The 1955 phone book spells Doc’s name wrong—it should be Emmett, not “Emmet.” At least they get his occupation right!
24. DOC BROWN LIVES IN AN ARTS AND CRAFTS MASTERPIECE.
Doc’s original house at 1640 Riverside Drive (or John F. Kennedy Drive if it’s 1985) is actually a historic landmark in Pasadena, California called the Gamble House. Designed by architects Charles and Henry Greene for James Gamble of Procter and Gamble fame, it’s a prime example of the Arts and Crafts architectural movement made famous in the late 19th century.
25. DOC'S GARAGE IS OF HISTORICAL IMPORTANCE.
A newspaper clipping in the opening scene says Doc’s mansion somehow mysteriously burned down and the surrounding land was sold off, which is why he’s resorted to living in the property’s old garage at 1646 John F. Kennedy Drive in 1985.
Later, Doc tells Marty, “It's taken me almost 30 years and my entire family fortune to realize the [time machine],” so we can infer that Doc, along with the proceeds from selling off the surrounding land, burned down his mansion to collect the insurance money to fund the creation of time machine.
26. DOC KEEPS HIS MENTORS CLOSE.
The same framed photos of Albert Einstein, Isaac Newton, Ben Franklin, and Thomas Edison above Doc Brown’s mantel in 1955 can be seen above his bed in the retrofitted garage bungalow in 1985.
27. THAT FANTASTIC STORY IS REAL.
The issue of Fantastic Story Magazine we see next to a sleeping George when Marty wakes him up as Darth Vader from the Planet Vulcan is genuine: It’s the Fall 1954 issue. It cost 25 cents. Marty’s yellow alien getup will eventually inspire the cover art character for George’s 1985 book, “A Match Made in Space.”
28. (EDWARD) VAN HALEN IS ACTUALLY PLAYING THE GUITAR.
The tape Marty uses to scare George is an actual uncredited solo by guitarist Eddie Van Halen. The band Van Halen wouldn’t allow their name or music to be used in the film (thus the added “Edward” on the label), but the guitarist allegedly gave Zemeckis an outtake to use from a song called “Donut City” he created for the score for the 1984 film The Wild Life.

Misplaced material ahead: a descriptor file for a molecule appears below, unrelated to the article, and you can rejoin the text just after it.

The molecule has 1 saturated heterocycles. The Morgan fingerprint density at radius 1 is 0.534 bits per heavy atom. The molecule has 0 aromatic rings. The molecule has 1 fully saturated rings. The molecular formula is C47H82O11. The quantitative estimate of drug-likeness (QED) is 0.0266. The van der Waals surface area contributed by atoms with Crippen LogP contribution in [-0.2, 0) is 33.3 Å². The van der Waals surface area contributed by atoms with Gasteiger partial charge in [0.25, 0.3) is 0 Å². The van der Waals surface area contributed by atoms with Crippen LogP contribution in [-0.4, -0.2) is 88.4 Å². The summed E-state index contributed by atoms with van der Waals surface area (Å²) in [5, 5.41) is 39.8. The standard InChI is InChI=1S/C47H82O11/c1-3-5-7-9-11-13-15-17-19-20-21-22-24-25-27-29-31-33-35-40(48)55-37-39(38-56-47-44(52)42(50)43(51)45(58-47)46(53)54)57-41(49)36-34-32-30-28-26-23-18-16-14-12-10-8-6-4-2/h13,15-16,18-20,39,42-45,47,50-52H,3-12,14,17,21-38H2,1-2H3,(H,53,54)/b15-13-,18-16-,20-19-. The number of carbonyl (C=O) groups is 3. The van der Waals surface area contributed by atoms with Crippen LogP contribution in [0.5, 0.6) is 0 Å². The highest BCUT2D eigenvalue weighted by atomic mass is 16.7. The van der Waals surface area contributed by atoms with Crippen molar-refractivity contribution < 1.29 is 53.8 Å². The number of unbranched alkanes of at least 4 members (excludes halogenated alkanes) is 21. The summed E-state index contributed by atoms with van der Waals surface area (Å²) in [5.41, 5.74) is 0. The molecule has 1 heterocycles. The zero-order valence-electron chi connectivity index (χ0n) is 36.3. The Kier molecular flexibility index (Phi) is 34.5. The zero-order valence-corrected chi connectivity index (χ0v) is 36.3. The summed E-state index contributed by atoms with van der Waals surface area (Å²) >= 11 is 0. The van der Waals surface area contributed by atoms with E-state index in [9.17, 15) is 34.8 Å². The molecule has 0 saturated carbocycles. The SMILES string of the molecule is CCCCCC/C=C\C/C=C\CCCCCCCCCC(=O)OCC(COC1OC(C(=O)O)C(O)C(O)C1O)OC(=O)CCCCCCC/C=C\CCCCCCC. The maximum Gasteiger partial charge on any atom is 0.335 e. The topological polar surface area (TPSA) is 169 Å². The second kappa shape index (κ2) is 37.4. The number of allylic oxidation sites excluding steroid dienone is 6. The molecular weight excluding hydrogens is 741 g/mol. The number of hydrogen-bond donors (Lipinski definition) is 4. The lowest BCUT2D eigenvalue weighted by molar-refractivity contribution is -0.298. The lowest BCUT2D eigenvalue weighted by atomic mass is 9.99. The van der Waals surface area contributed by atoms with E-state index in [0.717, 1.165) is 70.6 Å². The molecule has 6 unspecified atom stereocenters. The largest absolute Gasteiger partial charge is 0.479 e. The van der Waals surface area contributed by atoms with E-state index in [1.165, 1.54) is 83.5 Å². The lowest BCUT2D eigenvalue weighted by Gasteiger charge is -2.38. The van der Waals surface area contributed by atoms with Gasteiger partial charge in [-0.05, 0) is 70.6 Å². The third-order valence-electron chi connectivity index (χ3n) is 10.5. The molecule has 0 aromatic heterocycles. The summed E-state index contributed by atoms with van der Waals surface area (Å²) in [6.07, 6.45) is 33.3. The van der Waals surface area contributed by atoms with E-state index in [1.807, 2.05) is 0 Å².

29. BIFF AND HIS ANCESTORS ARE USED TO MANURE THROUGH THE AGES.
The Statlers aren’t the only multi-generational small business owners in Hill Valley. Biff has run-ins with D. Jones Manure Hauling trucks in 1955 in the original movie and Part II, while Mad Dog Tannen falls into an A. Jones Manure Hauling truck in 1885 in Part III.
30. DOC NEVER BUILDS HIS MODELS TO SCALE.
When Doc runs Marty through his time machine plan with models in the garage in his 1955 garage laboratory, he says, “I didn't have time to build it to scale.” When Doc says the same line in Part III (with the same car toy model), Marty finishes his sentence by saying, “Yeah, I know, Doc. It’s not to scale.”
31. DOC’S INJURIES ARE IMPORTANT TO TIME TRAVEL.
The bandage on Doc’s forehead when Marty shows up to his house in 1955 is from his eureka moment of his idea of the Flux Capacitor when he fell and hit his head in the bathroom while hanging a clock. The toilet is later seen in Part II when Marty returns to 1955 for the second time.
32. DOC SPENT A LOT OF TIME ON HIS OTHER INVENTION THAT DIDN’T WORK.
The time machine wasn’t Doc’s only invention. Schematics for Doc’s faulty brainwave machine can be seen strewn across his house and garage. Marty later wears Doc’s brainwave machine in Part III.
33. THAT MAN ON THE BIKE MIGHT LOOK FAMILIAR.
The guy riding by Doc and Marty in 1955 as the former tells him not to tell him what happens in the future just before the lightning storm looks kind of like Doc...because he is Doc. This is 1985 Doc Brown who meets his younger self in Part II.
34. MARTY MIMICS MORE THAN JUST CHUCK BERRY AT THE ENCHANTMENT UNDER THE SEA DANCE.
Marty essentially invents rock ‘n roll music by mimicking Chuck Berry to his fictional cousin, Marvin Berry. But he also shocks the teeny boppers of 1955 Hill Valley by kicking over the speakers as a homage to The Who’s Pete Townshend, and he also plays his guitar lying down like Angus Young of AC/DC.
35. SOMEONE REALLY NEEDS TO FIX THE DELOREAN’S STARTER.
When he gets to 1955, Marty has to get rid of the DeLorean because, as he tells Doc, “Something [was] wrong with the starter, so I hid it.” This explains why the DeLorean suddenly stops working just as he’s about to go back to the future in the climax of the movie.
36. MARTY REMEMBERS DOC’S BULLETPROOF VEST TRICK.
Doc reads Marty’s ripped-up note in 1955, knowing he’ll die in 1985 unless he wears a bulletproof vest against the Libyans. Doc’s life-saving vest maneuver foreshadows Marty’s own makeshift bulletproof vest (made out of an iron stove cover) in Part III.
37. THE CLOCKTOWER LEDGE IS A LITTLE WORSE FOR WEAR.
Doc does permanent damage to the clocktower ledge during the lightning storm in 1955, which wasn’t there in the initial 1985 timeline, but can be seen still damaged in the improved 1985 at the end of the movie.